Renee Byer: A Photographer's Journey

Last night, Renee Byer took the stage at our IRIS Nights to discuss photos that ranged in topics from the economy to prostitution to serious illness. Renee had a refreshingly down-to-earth personality and a strong desire to enlighten as many people as possible about these subjects... subjects which she clearly feels very strongly about.

The first series of photos she presented focused on the difficulties faced by those affected by unemployment in California.

Included in this collection is a photo (above) of California Governor Arnold Schwazenegger, who found himself stuck in the middle of the state's job crisis. Renee has photographed him several times and found him to be someone who really wanted to make a difference in the state. She described how she loves this picture primarily due to the tension seen in his hands.

Renee shifted her talk to people in Ghana who, though they had jobs, were forced to work in a toxic environment at an e-waste recycling facility. She told us how she became fascinated with one girl there who suffered from malaria. The girl, no doubt sensing Renee's warmth and compassion, wanted to come back home with her.

One of the most heart-breaking moments of the night came when Renee discussed a series of photos devoted to a brothel in Bangladesh that employed young girls, many of whom had no other choice but to enter the oldest profession. Renee confessed that if she won the lottery tomorrow, she would return to the South Asian country and free all of them. After listening to her speak, there's no doubt in our minds that she would!

Renee explained that the visual presentation for her Pulitzer Prize-winning series "A Mother's Journey" typically runs an hour but she managed to squeeze in an abbreviated version for IRIS Nights. The edit didn't reduce the impact of the powerful images of a mother and her 11-year-old son as the two coped with his fight with terminal cancer.

Renee was obviously very moved by her year-long, intimate documentation of Cyndie and Derek. Cyndie told Renee that she can't imagine living without the above photograph that captured a very tender moment between her and her son.

She also showed a sweet picture where the two shared a rare smiling moment together which seemed to touch everyone in the audience.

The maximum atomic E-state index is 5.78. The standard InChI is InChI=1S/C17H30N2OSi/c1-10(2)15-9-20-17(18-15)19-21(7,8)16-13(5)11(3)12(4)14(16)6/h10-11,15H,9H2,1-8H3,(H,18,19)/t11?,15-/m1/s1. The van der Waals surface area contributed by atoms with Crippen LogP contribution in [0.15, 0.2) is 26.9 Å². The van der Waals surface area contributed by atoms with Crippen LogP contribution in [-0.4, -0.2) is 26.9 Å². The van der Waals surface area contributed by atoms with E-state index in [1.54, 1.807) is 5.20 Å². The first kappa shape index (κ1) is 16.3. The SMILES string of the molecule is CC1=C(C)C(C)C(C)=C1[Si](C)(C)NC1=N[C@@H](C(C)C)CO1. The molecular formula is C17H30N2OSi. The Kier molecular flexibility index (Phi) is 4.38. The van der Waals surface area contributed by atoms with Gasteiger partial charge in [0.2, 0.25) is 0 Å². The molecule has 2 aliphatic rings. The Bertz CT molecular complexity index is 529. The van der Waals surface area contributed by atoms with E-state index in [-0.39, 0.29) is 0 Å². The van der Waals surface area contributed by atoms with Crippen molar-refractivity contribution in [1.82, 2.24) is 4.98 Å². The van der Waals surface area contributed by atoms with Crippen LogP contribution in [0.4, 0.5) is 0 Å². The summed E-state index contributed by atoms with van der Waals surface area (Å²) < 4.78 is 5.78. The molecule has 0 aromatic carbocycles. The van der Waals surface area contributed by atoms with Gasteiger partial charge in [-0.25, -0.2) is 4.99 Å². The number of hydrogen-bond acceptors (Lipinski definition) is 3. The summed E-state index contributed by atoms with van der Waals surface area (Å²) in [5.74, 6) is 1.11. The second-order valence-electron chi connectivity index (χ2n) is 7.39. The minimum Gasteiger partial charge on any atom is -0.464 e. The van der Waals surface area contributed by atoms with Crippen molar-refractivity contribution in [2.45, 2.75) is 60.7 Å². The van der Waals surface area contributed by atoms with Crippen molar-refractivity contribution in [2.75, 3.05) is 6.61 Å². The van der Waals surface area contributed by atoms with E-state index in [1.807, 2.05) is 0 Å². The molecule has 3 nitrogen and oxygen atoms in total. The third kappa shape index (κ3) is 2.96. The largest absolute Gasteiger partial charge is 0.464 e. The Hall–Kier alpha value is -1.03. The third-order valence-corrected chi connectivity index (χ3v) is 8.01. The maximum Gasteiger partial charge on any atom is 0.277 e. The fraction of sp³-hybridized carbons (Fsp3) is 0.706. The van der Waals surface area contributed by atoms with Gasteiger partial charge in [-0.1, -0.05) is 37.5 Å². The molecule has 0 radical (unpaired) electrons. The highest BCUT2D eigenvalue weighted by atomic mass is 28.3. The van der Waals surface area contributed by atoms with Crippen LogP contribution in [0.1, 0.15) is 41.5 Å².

During the Q & A, Renee was asked the requisite question about when she first sound herself interested in photography. Apparently, it all started when Renee, as child, shot "little teeny people" on the street from the top of the Statue of Liberty, with a brownie camera her parents had given her.

Through her wonderful photography, this warm, cheerful and talented woman now gets to tell stories about all kinds of people (not just the "teeny" ones) from around the world. Sounds to us like she's already won the lottery!

Click here to watch Renee's lecture online!

(All images by Unique for the Space)

Recent Developments: Douglas Kirkland

"Recent Developments" is a new regular feature on the blog that will keep you up to speed on what's going on with photographers who have exhibited or lectured at the Space in the past. It will be a place where you can find out where work by these photographers is currently being exhibited and what new adventures they have embarked upon since we last saw them. We hope you enjoy reading these updates about our friends as much as we enjoy passing them along!

The first photographer in our "Recent Developments" update is Douglas Kirkland, who was featured in the Space's very first exhibition, L8S ANG3LES, a show that that included such iconic photos of his as the one of Marilyn Monroe above.

He was also our very FIRST IRIS Nights guest lecturer!

The famed photographer is having his first major retrospective in Australia, titled "Douglas Kirkland: A Life in Pictures," right now! All of our Aussie readers should rush over to Brisbane's Gallery of Modern Art to check out.